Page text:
Read on if you are interested in the following topics:
- Why the CISO Should Not Report to the CIO
- Why You Should Assume you Have Been Hacked
- 6 Kill Chain Fundamentals You Must Know
- 7 ‘Must Ask and Prove’ Questions a CIO/CISO must ask about their Next Gen Firewall
- How Can You Deny Command and Control Attacks
- Cybersecurity Canon Books – Hall of fame for Cyber Security Books – Readers are leaders
- Scaling Security with Real Cooperation between companies happening now
- AI’s (Artificial Intelligence’s) Role in Info Sec.
- The Beginnings of AI and Security
- Alan Turing Should be a Hero!
- Learn how Alan Turing cut WW2 by 2 years and saved 20 million lives
Rick and I had a fantastic and varied discussion about the above topics. He not only reports directly to the CEO (rare) but he has serious technical chops as well. He is an avid reader whose interests include various security sub topics. He has some great suggestions on books, movies, etc.
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Highlights and Things to Learn and Research
- Evolution of the CISO role (It is barely a 10-20 year old profession still)
- The CISO should not report to the CIO. Why?
- Who should the CISO report to?
- Who owns risk in the Enterprise?
- Why Alfred Sloan’s approach will not work for the CISO now. Not only do we discuss Rick’s opinion on this subject but here is a link to a powerpoint presentation “The evolution of the Cybersecurity Trifecta CIO/CSO/CISO” he did on this topic at RSA 2015. The evergreen value of this presentation will last for many years so it is well worth seeing.
- You must believe that Threat Protection is still possible. The 1st goal must be to prevention (95%). The remaining (5%) can be focused on detection and remediation, but don’t let vendors dominate the 5%. Be great at the 95%. Rick and I both share this message.
Understanding 6 Steps of the Kill Chain
The adversary has not been successful until the last step has been performed.
The Lockhead Martin original paper on this topic is titled: Intelligence-Driven Computer Network Defense Informed by Analysis of Adversary Campaigns and Intrusion Kill Chains Eric Hutchins, et al
Assume that you have been hacked
Courage: Have the courage to assume you have been hacked and develop your tactics from this assumption. One of the first things that you will employ and deploy is that you will decide to be great at Network Security Monitoring. Now you might outsource this function but that is ok. With the assumption that there is a major shift in tactics.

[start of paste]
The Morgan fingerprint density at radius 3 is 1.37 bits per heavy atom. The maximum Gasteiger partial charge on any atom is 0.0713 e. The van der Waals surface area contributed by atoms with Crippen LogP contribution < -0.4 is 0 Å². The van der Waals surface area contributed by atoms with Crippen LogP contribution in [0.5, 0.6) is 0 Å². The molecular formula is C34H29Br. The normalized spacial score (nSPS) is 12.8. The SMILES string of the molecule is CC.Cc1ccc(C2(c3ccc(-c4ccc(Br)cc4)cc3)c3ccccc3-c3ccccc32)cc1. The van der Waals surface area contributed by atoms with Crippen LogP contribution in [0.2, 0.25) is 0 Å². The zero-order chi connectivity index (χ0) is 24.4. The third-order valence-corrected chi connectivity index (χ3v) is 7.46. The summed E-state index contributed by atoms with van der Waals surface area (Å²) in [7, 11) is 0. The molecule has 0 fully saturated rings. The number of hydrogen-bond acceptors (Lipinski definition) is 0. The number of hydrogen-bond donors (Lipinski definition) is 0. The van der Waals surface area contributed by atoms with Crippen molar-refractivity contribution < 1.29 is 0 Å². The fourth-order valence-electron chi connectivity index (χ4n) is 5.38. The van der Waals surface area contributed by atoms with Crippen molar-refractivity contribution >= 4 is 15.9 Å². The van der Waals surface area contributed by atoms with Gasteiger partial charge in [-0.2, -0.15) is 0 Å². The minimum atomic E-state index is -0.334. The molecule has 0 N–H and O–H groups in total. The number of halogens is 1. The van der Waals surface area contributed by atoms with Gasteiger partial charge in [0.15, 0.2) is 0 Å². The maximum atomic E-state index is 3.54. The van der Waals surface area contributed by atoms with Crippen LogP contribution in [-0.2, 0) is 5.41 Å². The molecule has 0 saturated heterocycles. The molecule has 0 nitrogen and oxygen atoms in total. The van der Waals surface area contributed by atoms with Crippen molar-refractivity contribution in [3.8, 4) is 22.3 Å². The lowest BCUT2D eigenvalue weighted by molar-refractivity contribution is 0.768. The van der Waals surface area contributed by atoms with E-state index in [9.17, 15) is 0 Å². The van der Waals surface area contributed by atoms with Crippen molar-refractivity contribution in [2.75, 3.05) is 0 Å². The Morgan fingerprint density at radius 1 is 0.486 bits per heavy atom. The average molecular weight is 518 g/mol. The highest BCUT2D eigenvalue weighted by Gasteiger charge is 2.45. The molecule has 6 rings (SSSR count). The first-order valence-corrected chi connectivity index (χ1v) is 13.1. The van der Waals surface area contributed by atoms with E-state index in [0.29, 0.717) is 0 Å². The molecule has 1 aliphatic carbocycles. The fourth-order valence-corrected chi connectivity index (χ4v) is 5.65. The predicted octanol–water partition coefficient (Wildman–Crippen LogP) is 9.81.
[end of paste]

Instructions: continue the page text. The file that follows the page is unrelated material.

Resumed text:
Rick advocates reading Richard Bejtlich’s book below The Practice of Network Security Monitoring.
Listen to Rick talk about the specific areas related to network monitoring that Bejtlich advocates @16:45 of the interview.
By purchasing point products for each point in the kill chain, you pay for monitoring three times! No one except big government agencies can afford this because you need to:
- Pay for it
- Maintain it
- Read and understand the data
Next Gen Firewalls can support you in the kill chain. These are the specific areas that you need to ask about. Don’t get lost in the details and confusion. Follow these steps all highlighted in the original kill chain paper above.
Next Generation Firewalls: 7 ‘Must Ask and Prove’ Questions a for a CIO/CISO to ask
Does your Next Gen Firewall participate in the Kill Chain? Where?
- Authenticated users – Can you map to them?
- Are all documents flowing into the network being examined?
- Are you mapping users to applications? – Applications can be blocked as needed
- Are files being delivered into the network inspected to ensure non-malicious behavior?
- Is an IPS inline inspection in place to look for recon activity?
- Command and control – do you have URL filtering and Passive DNS filtering?
- End Point Protections – Are the services tied together? Vendors have placed this on the customer and should be assisted at the vendor level
- Segment you network at a firewall level. I call this an intrawall.